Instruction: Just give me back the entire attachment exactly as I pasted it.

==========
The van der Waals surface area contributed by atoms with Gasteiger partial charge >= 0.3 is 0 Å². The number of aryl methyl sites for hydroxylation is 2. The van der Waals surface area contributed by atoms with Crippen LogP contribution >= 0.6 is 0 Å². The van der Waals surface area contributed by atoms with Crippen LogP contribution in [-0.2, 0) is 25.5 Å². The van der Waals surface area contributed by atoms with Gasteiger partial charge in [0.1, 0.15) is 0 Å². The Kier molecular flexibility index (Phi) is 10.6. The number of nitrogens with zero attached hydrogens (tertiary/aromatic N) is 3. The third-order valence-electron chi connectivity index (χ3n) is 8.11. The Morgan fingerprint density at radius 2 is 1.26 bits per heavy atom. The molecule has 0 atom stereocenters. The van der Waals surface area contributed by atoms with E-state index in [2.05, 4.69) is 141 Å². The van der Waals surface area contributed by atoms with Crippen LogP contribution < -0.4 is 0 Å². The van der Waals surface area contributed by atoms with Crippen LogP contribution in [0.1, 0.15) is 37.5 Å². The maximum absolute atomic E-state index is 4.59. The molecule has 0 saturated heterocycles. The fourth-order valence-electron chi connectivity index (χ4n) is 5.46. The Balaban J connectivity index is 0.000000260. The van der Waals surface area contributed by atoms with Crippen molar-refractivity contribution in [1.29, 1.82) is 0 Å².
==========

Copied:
The van der Waals surface area contributed by atoms with Gasteiger partial charge >= 0.3 is 0 Å². The number of aryl methyl sites for hydroxylation is 2. The van der Waals surface area contributed by atoms with Crippen LogP contribution >= 0.6 is 0 Å². The van der Waals surface area contributed by atoms with Crippen LogP contribution in [-0.2, 0) is 25.5 Å². The van der Waals surface area contributed by atoms with Gasteiger partial charge in [0.1, 0.15) is 0 Å². The Kier molecular flexibility index (Phi) is 10.6. The number of nitrogens with zero attached hydrogens (tertiary/aromatic N) is 3. The third-order valence-electron chi connectivity index (χ3n) is 8.11. The Morgan fingerprint density at radius 2 is 1.26 bits per heavy atom. The molecule has 0 atom stereocenters. The van der Waals surface area contributed by atoms with E-state index in [2.05, 4.69) is 141 Å². The van der Waals surface area contributed by atoms with Crippen LogP contribution < -0.4 is 0 Å². The van der Waals surface area contributed by atoms with Crippen LogP contribution in [0.1, 0.15) is 37.5 Å². The maximum absolute atomic E-state index is 4.59. The molecule has 0 saturated heterocycles. The fourth-order valence-electron chi connectivity index (χ4n) is 5.46. The Balaban J connectivity index is 0.000000260. The van der Waals surface area contributed by atoms with Crippen molar-refractivity contribution in [1.29, 1.82) is 0 Å².